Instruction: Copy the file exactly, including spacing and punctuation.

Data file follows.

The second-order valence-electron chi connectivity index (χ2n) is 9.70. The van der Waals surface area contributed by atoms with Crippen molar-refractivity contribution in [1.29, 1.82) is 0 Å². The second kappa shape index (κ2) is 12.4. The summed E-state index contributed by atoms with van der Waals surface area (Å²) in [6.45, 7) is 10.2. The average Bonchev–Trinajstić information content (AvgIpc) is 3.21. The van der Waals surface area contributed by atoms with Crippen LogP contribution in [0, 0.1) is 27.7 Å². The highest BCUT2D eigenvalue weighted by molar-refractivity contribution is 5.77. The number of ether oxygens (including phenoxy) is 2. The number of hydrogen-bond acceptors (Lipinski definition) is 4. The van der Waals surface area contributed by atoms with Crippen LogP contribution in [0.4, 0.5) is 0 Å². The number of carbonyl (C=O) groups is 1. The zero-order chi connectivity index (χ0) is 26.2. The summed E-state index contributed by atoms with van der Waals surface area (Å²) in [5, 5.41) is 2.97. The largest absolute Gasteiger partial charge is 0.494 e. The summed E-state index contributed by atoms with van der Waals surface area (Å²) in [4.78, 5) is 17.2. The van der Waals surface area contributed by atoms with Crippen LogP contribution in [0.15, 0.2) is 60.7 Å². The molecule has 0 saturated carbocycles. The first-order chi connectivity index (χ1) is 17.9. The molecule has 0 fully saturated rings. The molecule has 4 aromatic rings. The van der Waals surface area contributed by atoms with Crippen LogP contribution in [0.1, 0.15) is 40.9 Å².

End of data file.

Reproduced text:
The second-order valence-electron chi connectivity index (χ2n) is 9.70. The van der Waals surface area contributed by atoms with Crippen molar-refractivity contribution in [1.29, 1.82) is 0 Å². The second kappa shape index (κ2) is 12.4. The summed E-state index contributed by atoms with van der Waals surface area (Å²) in [6.45, 7) is 10.2. The average Bonchev–Trinajstić information content (AvgIpc) is 3.21. The van der Waals surface area contributed by atoms with Crippen LogP contribution in [0, 0.1) is 27.7 Å². The highest BCUT2D eigenvalue weighted by molar-refractivity contribution is 5.77. The number of ether oxygens (including phenoxy) is 2. The number of hydrogen-bond acceptors (Lipinski definition) is 4. The van der Waals surface area contributed by atoms with Crippen LogP contribution in [0.4, 0.5) is 0 Å². The number of carbonyl (C=O) groups is 1. The zero-order chi connectivity index (χ0) is 26.2. The summed E-state index contributed by atoms with van der Waals surface area (Å²) in [5, 5.41) is 2.97. The largest absolute Gasteiger partial charge is 0.494 e. The summed E-state index contributed by atoms with van der Waals surface area (Å²) in [4.78, 5) is 17.2. The van der Waals surface area contributed by atoms with Crippen LogP contribution in [0.15, 0.2) is 60.7 Å². The molecule has 0 saturated carbocycles. The first-order chi connectivity index (χ1) is 17.9. The molecule has 0 fully saturated rings. The molecule has 4 aromatic rings. The van der Waals surface area contributed by atoms with Crippen LogP contribution in [0.1, 0.15) is 40.9 Å².